Cheerleading

In response to Results of the 2012 State of Clojure Survey:

The idea of having a primary language honestly comes off to me as a sign that the developer hasn’t spent much time programming yet: the real world has so many languages in it, and many times the practical choice is constrained by that of the platform or existing code to interoperate with.

I've been writing code for ~18 years, ~10 professionally. I've programmed in (chronological order here) Modula-2, C, Basic, the HTML constellation, Perl, XSLT, Ruby, PHP, Java, Mathematica, Prolog, C++, Python, ML, Erlang, Haskell, Clojure, and Scala. I can state unambiguously that Clojure is my primary language: it is the most powerful, the most fun, and has the fewest tradeoffs.

Like Haskell, I view Clojure as an apex language: the best confluence of software ideas towards a unified goal. Where Haskell excels at lazy, pure, strongly typed problems, Clojure is my first choice for dynamic, high-level, general-purpose programming. I wish it were faster, that it had a smarter compiler, that it had CPAN's breadth, that its error messages were less malevolent, that it had a strong type system for some problems. But for all this, you gain a fantastically expressive, concise, rich language built out of strikingly few ideas which lock together beautifully. It gives you a modern build system, a REPL, hot code reloading, hierarchies, parametric polymorphism, protocols, namespaces, immediate, lazy, logical, object-oriented, and functional modes, rich primitives, expressive syntax, immutable and mutable containers, many kinds of concurrency, thoughtful Java integration, hygenic and anaphoric macros, and homoiconicity.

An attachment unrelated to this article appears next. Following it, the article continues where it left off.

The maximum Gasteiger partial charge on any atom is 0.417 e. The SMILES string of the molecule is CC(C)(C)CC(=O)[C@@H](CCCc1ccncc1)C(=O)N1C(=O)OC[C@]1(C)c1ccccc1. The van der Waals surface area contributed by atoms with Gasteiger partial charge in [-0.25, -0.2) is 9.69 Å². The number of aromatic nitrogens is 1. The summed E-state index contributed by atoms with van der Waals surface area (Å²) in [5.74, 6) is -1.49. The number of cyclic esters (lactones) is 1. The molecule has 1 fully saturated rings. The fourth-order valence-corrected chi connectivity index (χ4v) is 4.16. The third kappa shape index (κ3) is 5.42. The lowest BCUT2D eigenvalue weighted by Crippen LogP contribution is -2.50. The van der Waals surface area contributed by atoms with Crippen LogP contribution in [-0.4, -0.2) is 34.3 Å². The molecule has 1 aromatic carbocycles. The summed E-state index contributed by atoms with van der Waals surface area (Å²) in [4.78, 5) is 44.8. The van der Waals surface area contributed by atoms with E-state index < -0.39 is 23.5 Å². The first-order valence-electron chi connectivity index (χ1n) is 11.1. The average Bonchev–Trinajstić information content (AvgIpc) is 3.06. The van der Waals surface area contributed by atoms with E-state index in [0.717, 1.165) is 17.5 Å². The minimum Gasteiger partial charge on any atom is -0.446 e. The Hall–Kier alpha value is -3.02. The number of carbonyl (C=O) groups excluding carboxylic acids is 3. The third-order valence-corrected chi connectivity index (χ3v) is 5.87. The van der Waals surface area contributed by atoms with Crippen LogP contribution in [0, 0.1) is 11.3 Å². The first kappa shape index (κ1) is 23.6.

Were Clojure to cease, I would immediately endeavor to replicate its strengths in another language. That's a primary language to me. ;-)

derna
derna, on

Were Clojure to cease, I would immediately endeavor to replicate its strengths in another language. That’s a primary language to me. ;-)

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